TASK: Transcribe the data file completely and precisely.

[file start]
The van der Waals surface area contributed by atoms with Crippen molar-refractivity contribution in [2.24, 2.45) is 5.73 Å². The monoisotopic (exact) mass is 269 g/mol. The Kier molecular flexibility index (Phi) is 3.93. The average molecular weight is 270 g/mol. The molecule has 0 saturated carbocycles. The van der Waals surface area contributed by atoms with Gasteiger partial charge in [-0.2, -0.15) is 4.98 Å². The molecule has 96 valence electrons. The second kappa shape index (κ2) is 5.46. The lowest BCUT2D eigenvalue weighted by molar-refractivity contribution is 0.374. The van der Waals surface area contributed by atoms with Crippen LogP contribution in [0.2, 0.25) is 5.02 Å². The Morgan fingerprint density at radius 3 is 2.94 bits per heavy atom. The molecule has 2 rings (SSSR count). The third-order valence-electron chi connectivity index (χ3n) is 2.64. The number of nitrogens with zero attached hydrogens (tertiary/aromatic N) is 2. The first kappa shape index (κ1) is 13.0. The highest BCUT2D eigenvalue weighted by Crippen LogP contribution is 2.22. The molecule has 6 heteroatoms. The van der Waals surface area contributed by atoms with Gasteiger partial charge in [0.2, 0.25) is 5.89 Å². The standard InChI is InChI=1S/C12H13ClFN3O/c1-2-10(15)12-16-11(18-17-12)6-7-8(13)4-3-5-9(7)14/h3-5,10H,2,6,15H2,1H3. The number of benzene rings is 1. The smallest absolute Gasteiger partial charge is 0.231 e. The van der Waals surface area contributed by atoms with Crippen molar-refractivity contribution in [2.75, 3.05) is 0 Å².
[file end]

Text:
The van der Waals surface area contributed by atoms with Crippen molar-refractivity contribution in [2.24, 2.45) is 5.73 Å². The monoisotopic (exact) mass is 269 g/mol. The Kier molecular flexibility index (Phi) is 3.93. The average molecular weight is 270 g/mol. The molecule has 0 saturated carbocycles. The van der Waals surface area contributed by atoms with Gasteiger partial charge in [-0.2, -0.15) is 4.98 Å². The molecule has 96 valence electrons. The second kappa shape index (κ2) is 5.46. The lowest BCUT2D eigenvalue weighted by molar-refractivity contribution is 0.374. The van der Waals surface area contributed by atoms with Crippen LogP contribution in [0.2, 0.25) is 5.02 Å². The Morgan fingerprint density at radius 3 is 2.94 bits per heavy atom. The molecule has 2 rings (SSSR count). The third-order valence-electron chi connectivity index (χ3n) is 2.64. The number of nitrogens with zero attached hydrogens (tertiary/aromatic N) is 2. The first kappa shape index (κ1) is 13.0. The highest BCUT2D eigenvalue weighted by Crippen LogP contribution is 2.22. The molecule has 6 heteroatoms. The van der Waals surface area contributed by atoms with Gasteiger partial charge in [0.2, 0.25) is 5.89 Å². The standard InChI is InChI=1S/C12H13ClFN3O/c1-2-10(15)12-16-11(18-17-12)6-7-8(13)4-3-5-9(7)14/h3-5,10H,2,6,15H2,1H3. The number of benzene rings is 1. The smallest absolute Gasteiger partial charge is 0.231 e. The van der Waals surface area contributed by atoms with Crippen molar-refractivity contribution in [2.75, 3.05) is 0 Å².